Since the British Legion was formed in 1921, we have been the champions of Remembrance.
We have shaped Remembrance from the adoption of Madame Guérin’s red poppy in 1921, through to campaigning to define a more inclusive form of Remembrance, ensuring all those who died in service of their country are remembered.
While the aftermath of the South African Wars saw men’s names begin to appear on memorials, it was only after the First World War when honouring and remembering all those who died in service was seen on a national scale.
Over a million men from the British Empire forces died during First World War and the sheer scale of the war meant that almost every household in Britain was affected by the loss of a loved one or knew someone who had suffered a loss.
As a result, there was a deep national need for places where the public could grieve and remember family members buried in foreign fields, and calls for memorials grew internationally.
The structure struck a chord with the public and quickly came to symbolise the grief of a nation, acting as a pilgrimage location more accessible than cemeteries abroad. Due to the sheer scale of casualties in the First World War it was decided that the fallen would not be repatriated. However, this left thousands of families without graves to lay flowers on in their hometowns or villages.
Within the first week, more than a million people visited the Cenotaph to pay their respects and lay tributes. As its popularity grew the government began to face mounting pressure to make the memorial a permanent feature in central London. Ten days after the peace parade the government announced that there would be a permanent memorial on Whitehall.
Lutyens redesigned the Cenotaph to create a permanent structure made from Portland stone rather than wood and plaster.
On 11 November 1920 King George V unveiled the Cenotaph during a Remembrance service as the Unknown Warrior made his final journey through London to his resting place in Westminster Abbey.
As the procession and coffin made its way along Whitehall the King unveiled the Cenotaph to the crowd lined streets and placed a wreath at the foot of the structure.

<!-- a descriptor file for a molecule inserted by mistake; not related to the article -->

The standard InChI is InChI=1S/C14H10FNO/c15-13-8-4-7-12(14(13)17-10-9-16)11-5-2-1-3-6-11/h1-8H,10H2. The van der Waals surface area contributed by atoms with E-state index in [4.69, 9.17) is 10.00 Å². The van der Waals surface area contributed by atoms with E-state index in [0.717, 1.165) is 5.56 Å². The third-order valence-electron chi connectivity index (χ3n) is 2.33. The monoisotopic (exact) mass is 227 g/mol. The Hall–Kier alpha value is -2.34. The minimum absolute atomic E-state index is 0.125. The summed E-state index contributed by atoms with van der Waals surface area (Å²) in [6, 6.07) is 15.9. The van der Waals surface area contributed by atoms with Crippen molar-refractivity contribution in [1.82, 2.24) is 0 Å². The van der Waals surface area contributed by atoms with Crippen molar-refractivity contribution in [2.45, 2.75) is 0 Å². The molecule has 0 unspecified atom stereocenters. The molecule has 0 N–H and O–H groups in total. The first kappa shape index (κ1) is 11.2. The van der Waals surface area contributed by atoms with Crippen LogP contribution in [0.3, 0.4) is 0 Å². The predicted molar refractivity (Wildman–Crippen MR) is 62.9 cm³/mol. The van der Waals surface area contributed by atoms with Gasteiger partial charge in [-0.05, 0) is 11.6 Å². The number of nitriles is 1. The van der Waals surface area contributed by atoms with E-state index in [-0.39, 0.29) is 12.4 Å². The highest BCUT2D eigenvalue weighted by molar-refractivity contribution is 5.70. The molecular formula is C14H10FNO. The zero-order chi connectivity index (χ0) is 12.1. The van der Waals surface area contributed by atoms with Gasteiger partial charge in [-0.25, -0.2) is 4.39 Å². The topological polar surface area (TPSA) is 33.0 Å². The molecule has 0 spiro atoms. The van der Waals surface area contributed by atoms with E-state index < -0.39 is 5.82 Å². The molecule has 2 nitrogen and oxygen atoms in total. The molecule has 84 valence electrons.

A year later following the decision to adopt the poppy as a symbol of remembrance Earl Haig, Commander-in-Chief of the Army during the First World War and founder of the British Legion, announced that he wanted 11 November 1921 to be known as Remembrance Day. His campaigning was successful, and the formal Act of Remembrance was developed into what we know it as today.
As Big Ben struck 11 am, everything in the capital stopped, as it did in towns and cities across Britain.
Since then, the two-minute silence has taken place at 11 am on Armistice Day - 11 November - and at 11 am on Remembrance Sunday.
The National Service of Remembrance
Over the last 100 years the National Service of Remembrance at the Cenotaph has evolved into the national Act of Remembrance it is today.
Each year the service at the Cenotaph is attended by the Royal Family, politicians, military representatives, veterans and members of the public who gather in Whitehall on the second Sunday in November (or the closest Sunday to 11 November). It is also broadcast by the BBC across the country for people to watch at home.
As Big Ben strikes 11 am a single gun is fired on Horse Guards Parade and the Two Minute Silence begins. To mark the end of the silence another single gun is fired, and trumpeters play the Last Post. A similar service is repeated up and down the country, and further afield, in churches and at war memorials around the world.
Following the Two Minutes Silence wreaths of poppies are laid at the foot of the Cenotaph, starting with Her Majesty the Queen, now represented by Prince Charles, and then other members of the Royal Family, politicians and guests from other nations, and heads of the different branches of the Armed Forces.
Since 1927 the Legion has organised the March Past of thousands of veterans, relatives and associations that follows the Remembrance service.
Today 10,000 people take part in the Cenotaph March Past. Setting off from Horse Guards Parade they march down Whitehall past the Cenotaph, saluting and laying wreaths as they pass the memorial, before giving a royal salute to a member of the Royal Family back on Horse Guards Parade at the end of the march.
Today we continue to be the champions of Remembrance ensuring that we honour those who serve to defend our democratic freedoms and way of life, from the First World War to the modern-day.
To mark the 75th Anniversary of D Day in 2018 we chartered a ship and took over 200 D-Day veterans and their family members back to the beaches of Normandy, and in 2019 we encouraged people to rethink Remembrance with our Tribute Ink exhibition, that looked at how tattoos have become central to Remembrance and commemoration in our Armed Forces community.
And in 2020, when the Covid-19 pandemic meant that the public couldn’t attend the National Service of Remembrance we encouraged people to get involved at home by watching the service on TV and social media and encouraged those who were unable to take part in Remembrance events to take part in the Two Minutes Silence on their doorsteps.
As we have done for the last 100 years, we will continue to champion Remembrance into the next century.